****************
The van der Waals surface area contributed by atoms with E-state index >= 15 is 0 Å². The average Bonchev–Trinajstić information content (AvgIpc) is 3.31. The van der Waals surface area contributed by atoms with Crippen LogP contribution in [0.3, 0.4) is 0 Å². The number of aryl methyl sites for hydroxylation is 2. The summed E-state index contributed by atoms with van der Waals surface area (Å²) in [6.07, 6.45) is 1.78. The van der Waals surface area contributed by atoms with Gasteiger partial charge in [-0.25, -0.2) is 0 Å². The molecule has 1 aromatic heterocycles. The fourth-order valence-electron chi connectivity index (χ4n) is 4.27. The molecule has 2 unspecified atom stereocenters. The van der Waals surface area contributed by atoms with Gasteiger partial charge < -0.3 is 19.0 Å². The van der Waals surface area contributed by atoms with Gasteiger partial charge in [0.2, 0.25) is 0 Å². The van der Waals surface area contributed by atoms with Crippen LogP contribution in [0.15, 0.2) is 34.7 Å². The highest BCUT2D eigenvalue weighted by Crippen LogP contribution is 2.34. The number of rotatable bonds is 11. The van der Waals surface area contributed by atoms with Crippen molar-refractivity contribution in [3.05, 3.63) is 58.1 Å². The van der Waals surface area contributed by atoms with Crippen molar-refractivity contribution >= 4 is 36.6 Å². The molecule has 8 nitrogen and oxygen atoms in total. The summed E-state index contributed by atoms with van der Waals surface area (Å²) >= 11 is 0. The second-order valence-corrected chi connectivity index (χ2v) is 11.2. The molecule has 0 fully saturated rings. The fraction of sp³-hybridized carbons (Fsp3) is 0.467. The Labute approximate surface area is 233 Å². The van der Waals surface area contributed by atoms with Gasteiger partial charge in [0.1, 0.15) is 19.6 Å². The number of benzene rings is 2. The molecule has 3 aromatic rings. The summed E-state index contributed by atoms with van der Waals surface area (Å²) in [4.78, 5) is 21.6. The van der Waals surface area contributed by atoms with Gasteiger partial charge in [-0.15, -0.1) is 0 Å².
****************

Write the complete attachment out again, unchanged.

The van der Waals surface area contributed by atoms with E-state index >= 15 is 0 Å². The average Bonchev–Trinajstić information content (AvgIpc) is 3.31. The van der Waals surface area contributed by atoms with Crippen LogP contribution in [0.3, 0.4) is 0 Å². The number of aryl methyl sites for hydroxylation is 2. The summed E-state index contributed by atoms with van der Waals surface area (Å²) in [6.07, 6.45) is 1.78. The van der Waals surface area contributed by atoms with Gasteiger partial charge in [-0.25, -0.2) is 0 Å². The molecule has 1 aromatic heterocycles. The fourth-order valence-electron chi connectivity index (χ4n) is 4.27. The molecule has 2 unspecified atom stereocenters. The van der Waals surface area contributed by atoms with Gasteiger partial charge < -0.3 is 19.0 Å². The van der Waals surface area contributed by atoms with Gasteiger partial charge in [0.2, 0.25) is 0 Å². The van der Waals surface area contributed by atoms with Crippen LogP contribution in [0.15, 0.2) is 34.7 Å². The highest BCUT2D eigenvalue weighted by Crippen LogP contribution is 2.34. The number of rotatable bonds is 11. The van der Waals surface area contributed by atoms with Crippen molar-refractivity contribution in [3.05, 3.63) is 58.1 Å². The van der Waals surface area contributed by atoms with Crippen molar-refractivity contribution >= 4 is 36.6 Å². The molecule has 8 nitrogen and oxygen atoms in total. The summed E-state index contributed by atoms with van der Waals surface area (Å²) >= 11 is 0. The second-order valence-corrected chi connectivity index (χ2v) is 11.2. The molecule has 0 fully saturated rings. The fraction of sp³-hybridized carbons (Fsp3) is 0.467. The Labute approximate surface area is 233 Å². The van der Waals surface area contributed by atoms with Gasteiger partial charge in [0.1, 0.15) is 19.6 Å². The number of benzene rings is 2. The molecule has 3 aromatic rings. The summed E-state index contributed by atoms with van der Waals surface area (Å²) in [4.78, 5) is 21.6. The van der Waals surface area contributed by atoms with Gasteiger partial charge in [-0.15, -0.1) is 0 Å².